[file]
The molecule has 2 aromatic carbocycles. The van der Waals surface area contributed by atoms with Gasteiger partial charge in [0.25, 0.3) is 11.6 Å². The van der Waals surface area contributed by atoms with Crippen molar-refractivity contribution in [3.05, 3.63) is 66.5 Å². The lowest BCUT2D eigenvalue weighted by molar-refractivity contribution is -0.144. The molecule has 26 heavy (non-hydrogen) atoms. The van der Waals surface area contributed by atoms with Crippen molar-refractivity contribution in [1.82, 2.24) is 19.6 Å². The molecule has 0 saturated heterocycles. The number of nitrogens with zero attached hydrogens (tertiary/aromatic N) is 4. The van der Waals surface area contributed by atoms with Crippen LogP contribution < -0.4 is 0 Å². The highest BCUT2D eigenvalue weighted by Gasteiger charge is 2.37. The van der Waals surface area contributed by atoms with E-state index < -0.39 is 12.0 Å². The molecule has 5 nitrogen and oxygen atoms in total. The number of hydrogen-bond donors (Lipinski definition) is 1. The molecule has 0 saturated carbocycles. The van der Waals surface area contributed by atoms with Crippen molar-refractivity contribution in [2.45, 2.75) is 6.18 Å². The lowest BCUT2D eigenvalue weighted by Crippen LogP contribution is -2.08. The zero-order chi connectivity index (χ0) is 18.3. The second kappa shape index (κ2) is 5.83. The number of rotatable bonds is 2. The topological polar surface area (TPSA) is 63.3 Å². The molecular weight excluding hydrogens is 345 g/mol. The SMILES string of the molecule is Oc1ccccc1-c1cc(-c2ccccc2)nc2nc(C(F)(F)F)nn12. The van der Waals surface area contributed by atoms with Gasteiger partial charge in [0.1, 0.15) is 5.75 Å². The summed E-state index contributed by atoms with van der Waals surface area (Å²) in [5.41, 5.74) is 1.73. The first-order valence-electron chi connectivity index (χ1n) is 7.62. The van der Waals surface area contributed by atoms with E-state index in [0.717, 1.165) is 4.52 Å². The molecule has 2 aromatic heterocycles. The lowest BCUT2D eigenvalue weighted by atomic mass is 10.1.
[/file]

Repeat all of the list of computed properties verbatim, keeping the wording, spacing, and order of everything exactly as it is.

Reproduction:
The molecule has 2 aromatic carbocycles. The van der Waals surface area contributed by atoms with Gasteiger partial charge in [0.25, 0.3) is 11.6 Å². The van der Waals surface area contributed by atoms with Crippen molar-refractivity contribution in [3.05, 3.63) is 66.5 Å². The lowest BCUT2D eigenvalue weighted by molar-refractivity contribution is -0.144. The molecule has 26 heavy (non-hydrogen) atoms. The van der Waals surface area contributed by atoms with Crippen molar-refractivity contribution in [1.82, 2.24) is 19.6 Å². The molecule has 0 saturated heterocycles. The number of nitrogens with zero attached hydrogens (tertiary/aromatic N) is 4. The van der Waals surface area contributed by atoms with Crippen LogP contribution < -0.4 is 0 Å². The highest BCUT2D eigenvalue weighted by Gasteiger charge is 2.37. The van der Waals surface area contributed by atoms with E-state index < -0.39 is 12.0 Å². The molecule has 5 nitrogen and oxygen atoms in total. The number of hydrogen-bond donors (Lipinski definition) is 1. The molecule has 0 saturated carbocycles. The van der Waals surface area contributed by atoms with Crippen molar-refractivity contribution in [2.45, 2.75) is 6.18 Å². The lowest BCUT2D eigenvalue weighted by Crippen LogP contribution is -2.08. The zero-order chi connectivity index (χ0) is 18.3. The second kappa shape index (κ2) is 5.83. The number of rotatable bonds is 2. The topological polar surface area (TPSA) is 63.3 Å². The molecular weight excluding hydrogens is 345 g/mol. The SMILES string of the molecule is Oc1ccccc1-c1cc(-c2ccccc2)nc2nc(C(F)(F)F)nn12. The van der Waals surface area contributed by atoms with Gasteiger partial charge in [0.1, 0.15) is 5.75 Å². The summed E-state index contributed by atoms with van der Waals surface area (Å²) in [5.41, 5.74) is 1.73. The first-order valence-electron chi connectivity index (χ1n) is 7.62. The van der Waals surface area contributed by atoms with E-state index in [0.717, 1.165) is 4.52 Å². The molecule has 2 aromatic heterocycles. The lowest BCUT2D eigenvalue weighted by atomic mass is 10.1.